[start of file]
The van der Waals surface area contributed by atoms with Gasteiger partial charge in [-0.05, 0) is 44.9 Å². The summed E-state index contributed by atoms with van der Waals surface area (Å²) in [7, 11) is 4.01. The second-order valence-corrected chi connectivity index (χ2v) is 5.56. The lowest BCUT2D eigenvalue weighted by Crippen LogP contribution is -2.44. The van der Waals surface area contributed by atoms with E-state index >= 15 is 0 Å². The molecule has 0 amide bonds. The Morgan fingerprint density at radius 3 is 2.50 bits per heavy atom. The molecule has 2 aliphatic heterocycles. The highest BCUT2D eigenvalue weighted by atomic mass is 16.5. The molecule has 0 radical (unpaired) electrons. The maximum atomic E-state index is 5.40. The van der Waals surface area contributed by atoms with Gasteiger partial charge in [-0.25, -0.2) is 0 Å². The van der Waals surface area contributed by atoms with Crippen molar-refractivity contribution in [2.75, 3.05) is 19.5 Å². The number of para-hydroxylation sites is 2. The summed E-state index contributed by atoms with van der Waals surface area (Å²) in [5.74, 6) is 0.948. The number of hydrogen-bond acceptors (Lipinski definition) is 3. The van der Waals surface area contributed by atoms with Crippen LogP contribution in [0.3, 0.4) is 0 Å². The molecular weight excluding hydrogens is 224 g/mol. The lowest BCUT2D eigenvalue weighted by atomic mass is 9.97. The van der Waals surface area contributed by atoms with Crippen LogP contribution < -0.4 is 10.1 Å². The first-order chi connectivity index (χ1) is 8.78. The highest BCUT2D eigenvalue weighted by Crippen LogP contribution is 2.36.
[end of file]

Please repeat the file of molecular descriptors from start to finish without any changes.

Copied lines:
The van der Waals surface area contributed by atoms with Gasteiger partial charge in [-0.05, 0) is 44.9 Å². The summed E-state index contributed by atoms with van der Waals surface area (Å²) in [7, 11) is 4.01. The second-order valence-corrected chi connectivity index (χ2v) is 5.56. The lowest BCUT2D eigenvalue weighted by Crippen LogP contribution is -2.44. The van der Waals surface area contributed by atoms with E-state index >= 15 is 0 Å². The molecule has 0 amide bonds. The Morgan fingerprint density at radius 3 is 2.50 bits per heavy atom. The molecule has 2 aliphatic heterocycles. The highest BCUT2D eigenvalue weighted by atomic mass is 16.5. The molecule has 0 radical (unpaired) electrons. The maximum atomic E-state index is 5.40. The van der Waals surface area contributed by atoms with Gasteiger partial charge in [-0.25, -0.2) is 0 Å². The van der Waals surface area contributed by atoms with Crippen molar-refractivity contribution in [2.75, 3.05) is 19.5 Å². The number of para-hydroxylation sites is 2. The summed E-state index contributed by atoms with van der Waals surface area (Å²) in [5.74, 6) is 0.948. The number of hydrogen-bond acceptors (Lipinski definition) is 3. The van der Waals surface area contributed by atoms with Crippen LogP contribution in [0.3, 0.4) is 0 Å². The molecular weight excluding hydrogens is 224 g/mol. The lowest BCUT2D eigenvalue weighted by atomic mass is 9.97. The van der Waals surface area contributed by atoms with Crippen LogP contribution < -0.4 is 10.1 Å². The first-order chi connectivity index (χ1) is 8.78. The highest BCUT2D eigenvalue weighted by Crippen LogP contribution is 2.36.